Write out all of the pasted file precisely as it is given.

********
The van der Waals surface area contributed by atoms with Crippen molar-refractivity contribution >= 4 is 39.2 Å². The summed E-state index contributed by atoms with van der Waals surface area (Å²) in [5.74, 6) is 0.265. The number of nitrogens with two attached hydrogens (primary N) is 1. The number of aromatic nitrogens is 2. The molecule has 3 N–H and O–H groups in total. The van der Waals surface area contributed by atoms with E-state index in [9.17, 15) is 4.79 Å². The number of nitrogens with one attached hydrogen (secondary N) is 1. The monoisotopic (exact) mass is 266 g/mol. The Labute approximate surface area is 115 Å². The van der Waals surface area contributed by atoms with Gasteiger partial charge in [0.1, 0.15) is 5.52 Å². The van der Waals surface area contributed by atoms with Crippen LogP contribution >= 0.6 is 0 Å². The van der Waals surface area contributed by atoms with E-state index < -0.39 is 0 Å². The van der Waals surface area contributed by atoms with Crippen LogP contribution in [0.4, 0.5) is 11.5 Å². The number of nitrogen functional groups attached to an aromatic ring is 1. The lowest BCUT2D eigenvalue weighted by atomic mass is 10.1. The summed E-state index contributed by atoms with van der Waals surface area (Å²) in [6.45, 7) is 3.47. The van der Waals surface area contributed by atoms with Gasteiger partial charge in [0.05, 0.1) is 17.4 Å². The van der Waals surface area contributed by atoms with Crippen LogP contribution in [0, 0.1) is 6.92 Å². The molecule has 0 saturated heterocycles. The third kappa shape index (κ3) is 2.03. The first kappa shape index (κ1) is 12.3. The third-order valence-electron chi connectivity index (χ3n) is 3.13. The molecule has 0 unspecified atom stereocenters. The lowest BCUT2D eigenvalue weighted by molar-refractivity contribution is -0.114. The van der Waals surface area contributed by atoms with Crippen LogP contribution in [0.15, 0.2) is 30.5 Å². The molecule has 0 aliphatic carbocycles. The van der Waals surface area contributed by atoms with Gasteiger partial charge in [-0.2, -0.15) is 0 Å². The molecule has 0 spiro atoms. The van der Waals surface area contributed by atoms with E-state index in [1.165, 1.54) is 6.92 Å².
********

The van der Waals surface area contributed by atoms with Crippen molar-refractivity contribution >= 4 is 39.2 Å². The summed E-state index contributed by atoms with van der Waals surface area (Å²) in [5.74, 6) is 0.265. The number of nitrogens with two attached hydrogens (primary N) is 1. The number of aromatic nitrogens is 2. The molecule has 3 N–H and O–H groups in total. The van der Waals surface area contributed by atoms with E-state index in [9.17, 15) is 4.79 Å². The number of nitrogens with one attached hydrogen (secondary N) is 1. The monoisotopic (exact) mass is 266 g/mol. The Labute approximate surface area is 115 Å². The van der Waals surface area contributed by atoms with Gasteiger partial charge in [0.1, 0.15) is 5.52 Å². The van der Waals surface area contributed by atoms with Crippen LogP contribution >= 0.6 is 0 Å². The van der Waals surface area contributed by atoms with E-state index < -0.39 is 0 Å². The van der Waals surface area contributed by atoms with Crippen LogP contribution in [0.4, 0.5) is 11.5 Å². The number of nitrogen functional groups attached to an aromatic ring is 1. The lowest BCUT2D eigenvalue weighted by atomic mass is 10.1. The summed E-state index contributed by atoms with van der Waals surface area (Å²) in [6.45, 7) is 3.47. The van der Waals surface area contributed by atoms with Gasteiger partial charge in [0.05, 0.1) is 17.4 Å². The van der Waals surface area contributed by atoms with Crippen LogP contribution in [0, 0.1) is 6.92 Å². The molecule has 0 saturated heterocycles. The third kappa shape index (κ3) is 2.03. The first kappa shape index (κ1) is 12.3. The third-order valence-electron chi connectivity index (χ3n) is 3.13. The molecule has 0 unspecified atom stereocenters. The lowest BCUT2D eigenvalue weighted by molar-refractivity contribution is -0.114. The van der Waals surface area contributed by atoms with Crippen LogP contribution in [0.15, 0.2) is 30.5 Å². The molecule has 0 aliphatic carbocycles. The van der Waals surface area contributed by atoms with Gasteiger partial charge in [-0.2, -0.15) is 0 Å². The molecule has 0 spiro atoms. The van der Waals surface area contributed by atoms with E-state index in [1.165, 1.54) is 6.92 Å².